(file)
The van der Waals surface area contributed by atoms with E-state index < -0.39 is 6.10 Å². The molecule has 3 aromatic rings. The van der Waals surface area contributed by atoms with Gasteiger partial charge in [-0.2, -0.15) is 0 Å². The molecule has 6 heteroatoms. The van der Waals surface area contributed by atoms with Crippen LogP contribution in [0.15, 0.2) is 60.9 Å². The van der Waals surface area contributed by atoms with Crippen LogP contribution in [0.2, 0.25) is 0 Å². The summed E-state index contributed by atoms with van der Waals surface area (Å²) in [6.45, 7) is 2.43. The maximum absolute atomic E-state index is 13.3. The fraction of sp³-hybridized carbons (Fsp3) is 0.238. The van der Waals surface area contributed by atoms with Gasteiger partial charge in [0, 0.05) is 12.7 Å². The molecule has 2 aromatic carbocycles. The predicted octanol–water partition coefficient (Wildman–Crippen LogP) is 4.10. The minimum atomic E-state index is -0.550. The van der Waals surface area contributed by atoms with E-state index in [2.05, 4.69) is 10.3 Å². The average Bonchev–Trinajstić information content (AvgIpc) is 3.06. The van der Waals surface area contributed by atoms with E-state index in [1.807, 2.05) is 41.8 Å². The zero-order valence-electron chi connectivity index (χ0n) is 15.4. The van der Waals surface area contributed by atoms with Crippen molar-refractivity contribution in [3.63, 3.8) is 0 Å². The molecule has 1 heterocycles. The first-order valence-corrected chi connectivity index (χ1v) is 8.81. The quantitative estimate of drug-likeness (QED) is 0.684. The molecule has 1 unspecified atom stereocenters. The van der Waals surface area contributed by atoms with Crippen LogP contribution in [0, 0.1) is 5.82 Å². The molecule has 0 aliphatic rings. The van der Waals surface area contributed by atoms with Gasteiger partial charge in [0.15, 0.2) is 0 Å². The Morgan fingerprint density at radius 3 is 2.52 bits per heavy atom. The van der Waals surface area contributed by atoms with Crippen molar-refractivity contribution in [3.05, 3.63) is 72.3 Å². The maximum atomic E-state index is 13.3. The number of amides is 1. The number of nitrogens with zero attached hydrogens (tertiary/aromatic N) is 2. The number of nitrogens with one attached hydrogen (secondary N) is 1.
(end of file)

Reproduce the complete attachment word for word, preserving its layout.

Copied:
The van der Waals surface area contributed by atoms with E-state index < -0.39 is 6.10 Å². The molecule has 3 aromatic rings. The van der Waals surface area contributed by atoms with Gasteiger partial charge in [-0.2, -0.15) is 0 Å². The molecule has 6 heteroatoms. The van der Waals surface area contributed by atoms with Crippen LogP contribution in [0.15, 0.2) is 60.9 Å². The van der Waals surface area contributed by atoms with Crippen LogP contribution in [0.2, 0.25) is 0 Å². The summed E-state index contributed by atoms with van der Waals surface area (Å²) in [6.45, 7) is 2.43. The maximum absolute atomic E-state index is 13.3. The fraction of sp³-hybridized carbons (Fsp3) is 0.238. The van der Waals surface area contributed by atoms with Gasteiger partial charge in [0, 0.05) is 12.7 Å². The molecule has 2 aromatic carbocycles. The predicted octanol–water partition coefficient (Wildman–Crippen LogP) is 4.10. The minimum atomic E-state index is -0.550. The van der Waals surface area contributed by atoms with E-state index in [2.05, 4.69) is 10.3 Å². The average Bonchev–Trinajstić information content (AvgIpc) is 3.06. The van der Waals surface area contributed by atoms with E-state index in [1.807, 2.05) is 41.8 Å². The zero-order valence-electron chi connectivity index (χ0n) is 15.4. The van der Waals surface area contributed by atoms with Crippen molar-refractivity contribution in [3.63, 3.8) is 0 Å². The molecule has 1 heterocycles. The first-order valence-corrected chi connectivity index (χ1v) is 8.81. The quantitative estimate of drug-likeness (QED) is 0.684. The molecule has 1 unspecified atom stereocenters. The van der Waals surface area contributed by atoms with Crippen LogP contribution in [0, 0.1) is 5.82 Å². The molecule has 0 aliphatic rings. The van der Waals surface area contributed by atoms with Gasteiger partial charge in [0.15, 0.2) is 0 Å². The Morgan fingerprint density at radius 3 is 2.52 bits per heavy atom. The van der Waals surface area contributed by atoms with Crippen molar-refractivity contribution in [3.05, 3.63) is 72.3 Å². The maximum atomic E-state index is 13.3. The number of amides is 1. The number of nitrogens with zero attached hydrogens (tertiary/aromatic N) is 2. The number of nitrogens with one attached hydrogen (secondary N) is 1.